The county will soon be putting out a survey asking all residents whether they have access to high-speed broadband.

Deputy County Administrator Warren Hart said a survey will be issued the first or second week of June to determine what areas of the county do not have access to broadband as part of the county’s effort to map high-speed access as a prelude to beefing up broadband capabilities.

“Our goal is not to show where we are served, our goal is to find out where we are not served so we can put a network design and a cost to that,” Hart told the Greene County Legislature on Monday.

The county is working with ECC Technologies, Inc., based in Penfield, on the project.

“We have made significant progress on our broadband project with ECC Technologies,” Hart said. “We are going to be putting out a broadband survey. We have reserved a domain name and we will be launching a broadband website.”

The survey will ask respondents whether they have access to high-speed internet and how they use it.

“We are trying to get as many people as possible to take the survey,” Hart said.

The county is drafting a letter that will be sent to town supervisors asking them to post the survey on their websites and to urge their residents to complete it, Hart said. The survey will also be posted on the county website,

The goal is to collect data on areas of the county that are underserved by broadband providers.

Local providers have also shared data on their service areas.

“We have received internet data from all of the local providers in the county,” Hart said. “That is a major undertaking for us — there is a lot of work for us to massage that data and look at it at the street level.”

Access to high-speed internet is more important than ever, he said.

“There is a lot of interest in broadband and there is a heightened need because of the pandemic,” Hart said. “There is money that is available at the federal level in the way of grants for broadband.”

Similar projects to map internet access are being undertaken around the state, Hart said.

The survey will be available to residents for about three months.

For residents without access to the internet, there will be other ways to fill out the survey other than on county and town websites.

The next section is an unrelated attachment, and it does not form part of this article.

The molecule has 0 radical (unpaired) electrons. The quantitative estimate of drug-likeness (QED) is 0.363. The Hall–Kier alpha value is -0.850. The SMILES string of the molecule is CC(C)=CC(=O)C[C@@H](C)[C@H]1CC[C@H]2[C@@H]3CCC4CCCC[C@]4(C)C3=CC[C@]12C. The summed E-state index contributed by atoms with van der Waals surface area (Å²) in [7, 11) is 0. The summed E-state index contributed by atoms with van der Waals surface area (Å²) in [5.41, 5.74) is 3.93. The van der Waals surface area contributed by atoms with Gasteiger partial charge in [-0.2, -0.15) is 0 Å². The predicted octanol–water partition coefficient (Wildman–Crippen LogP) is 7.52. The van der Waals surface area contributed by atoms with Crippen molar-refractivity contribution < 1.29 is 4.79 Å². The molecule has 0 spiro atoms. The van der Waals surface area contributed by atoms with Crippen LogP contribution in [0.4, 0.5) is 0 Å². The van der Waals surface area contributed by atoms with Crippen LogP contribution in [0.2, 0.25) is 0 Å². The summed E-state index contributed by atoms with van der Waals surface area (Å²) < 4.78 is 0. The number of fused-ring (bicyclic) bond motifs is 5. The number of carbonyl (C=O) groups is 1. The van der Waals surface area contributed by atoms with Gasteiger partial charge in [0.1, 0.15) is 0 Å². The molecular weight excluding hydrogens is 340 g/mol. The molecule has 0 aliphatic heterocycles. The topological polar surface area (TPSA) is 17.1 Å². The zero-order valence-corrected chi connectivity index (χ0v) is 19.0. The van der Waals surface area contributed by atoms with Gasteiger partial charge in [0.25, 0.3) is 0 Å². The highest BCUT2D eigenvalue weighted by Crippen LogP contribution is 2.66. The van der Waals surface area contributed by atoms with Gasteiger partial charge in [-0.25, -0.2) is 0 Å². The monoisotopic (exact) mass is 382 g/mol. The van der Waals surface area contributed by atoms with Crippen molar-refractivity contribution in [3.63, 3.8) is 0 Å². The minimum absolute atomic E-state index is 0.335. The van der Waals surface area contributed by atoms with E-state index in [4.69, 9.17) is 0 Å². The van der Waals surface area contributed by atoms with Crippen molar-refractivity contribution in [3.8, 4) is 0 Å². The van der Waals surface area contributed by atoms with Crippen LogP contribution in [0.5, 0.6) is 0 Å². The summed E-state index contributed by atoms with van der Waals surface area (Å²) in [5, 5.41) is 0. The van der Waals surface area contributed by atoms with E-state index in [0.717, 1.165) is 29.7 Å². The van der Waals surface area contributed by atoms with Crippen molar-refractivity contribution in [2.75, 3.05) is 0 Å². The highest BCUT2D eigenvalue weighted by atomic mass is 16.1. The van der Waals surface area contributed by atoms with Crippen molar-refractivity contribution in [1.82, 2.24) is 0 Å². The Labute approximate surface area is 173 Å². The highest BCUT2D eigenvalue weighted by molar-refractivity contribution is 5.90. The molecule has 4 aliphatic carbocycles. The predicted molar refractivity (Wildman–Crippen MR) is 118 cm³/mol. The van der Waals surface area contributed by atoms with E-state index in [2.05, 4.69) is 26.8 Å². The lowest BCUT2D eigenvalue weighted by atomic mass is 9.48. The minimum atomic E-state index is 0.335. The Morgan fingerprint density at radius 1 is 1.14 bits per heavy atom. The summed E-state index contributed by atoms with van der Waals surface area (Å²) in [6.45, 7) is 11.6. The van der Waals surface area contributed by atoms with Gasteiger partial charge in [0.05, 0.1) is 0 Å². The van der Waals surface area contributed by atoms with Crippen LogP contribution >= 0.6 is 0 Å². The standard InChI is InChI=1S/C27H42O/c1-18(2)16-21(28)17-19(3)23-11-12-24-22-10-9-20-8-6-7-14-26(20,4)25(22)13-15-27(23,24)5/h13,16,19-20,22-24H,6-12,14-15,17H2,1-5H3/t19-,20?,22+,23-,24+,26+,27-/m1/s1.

“We will have a telephone number for people to call in and if they need assistance because they don’t have internet,” Hart said. “Also, because of the pandemic not all of the libraries are fully up to speed — that is typically where a considerable amount of people in the county go when they don’t have access to the internet.”

Once responses begin rolling in, the county will look at next steps to reach people who might not be able to access the survey on the website, Greene County Legislature Chairman Patrick Linger, R-New Baltimore, said Tuesday.

“After a month we will be able to see how many people are responding and figure out how we need to tweak that process,” Linger said.

At that point, mailers may be sent to households that have not responded to the online survey, Linger added.

Legislator Harry Lennon, D-Cairo, said at Monday’s meeting that some residents in his district have already responded to previous inquiries about broadband access.

“Last go-around we had a lot of input from the public and I brought to your attention a number of areas on the outskirts of Cairo that weren’t served,” Lennon said. “Are you going to go back and revisit those areas or will those people have to do the questionnaire to get back on your radar?”

The county is asking all residents to participate, Hart responded.

“The more data we get from [the survey], coupled with the data we have from the providers, will lower the amount of time driving the roads and figuring out which houses have it and the lower our costs will be,” Linger said.

The county began the mapping project before the COVID-19 pandemic and then was delayed by the outbreak. Once the data is in — from both the surveys and information provided by local internet providers — the county will take the next step.

“We have to figure out where we don’t have adequate broadband and from there we will go into the design phase to design a system using all the internet providers and come up with an estimate of cost to build that out and then we would move into the buildout and construction phase,” Linger said.

There are federal and state funds available for municipalities to increase broadband access.

“We think it would be a mix of private and public funding,” Linger said. “This is like having electricity now — it’s that important. We will have to put some funding into this to have some of these providers go out into the rural communities.”

The county is also looking at increasing cellphone coverage, but that is a major undertaking, Linger said.

“Those are big players — the Verizons and the AT&Ts of the world,” he said. “It will be quite a bit more difficult to get data from them.”

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Johnson Newspapers 7.1

(1) comment


The county's turned down state and federal money for improved internet. It didn't fit with MidHudson's business model. MidHudson is a county monopoly. The companies that have fiber up can't complete the connection to homes because of this monopoly.

I can get Starlink for about the same price MidHudson charges after the first year. (there's an upfront $500 equipment cost for the Starlink receiver/modem.

Starlink's speeds are 300 mbps down and 50-70 mbps up. MidHudson is 200 mbps down and 4 up. The up speed is more important because that's the speed businesses need for clients, what engineers need for collaborative work, and what creatives need content production and publishing.

I'll repeat the first two sentences for emphasis. The county's turned down state and federal money for improved internet. It didn't fit with MidHudson's business model. I'm told this exclusive contract runs through 2022.

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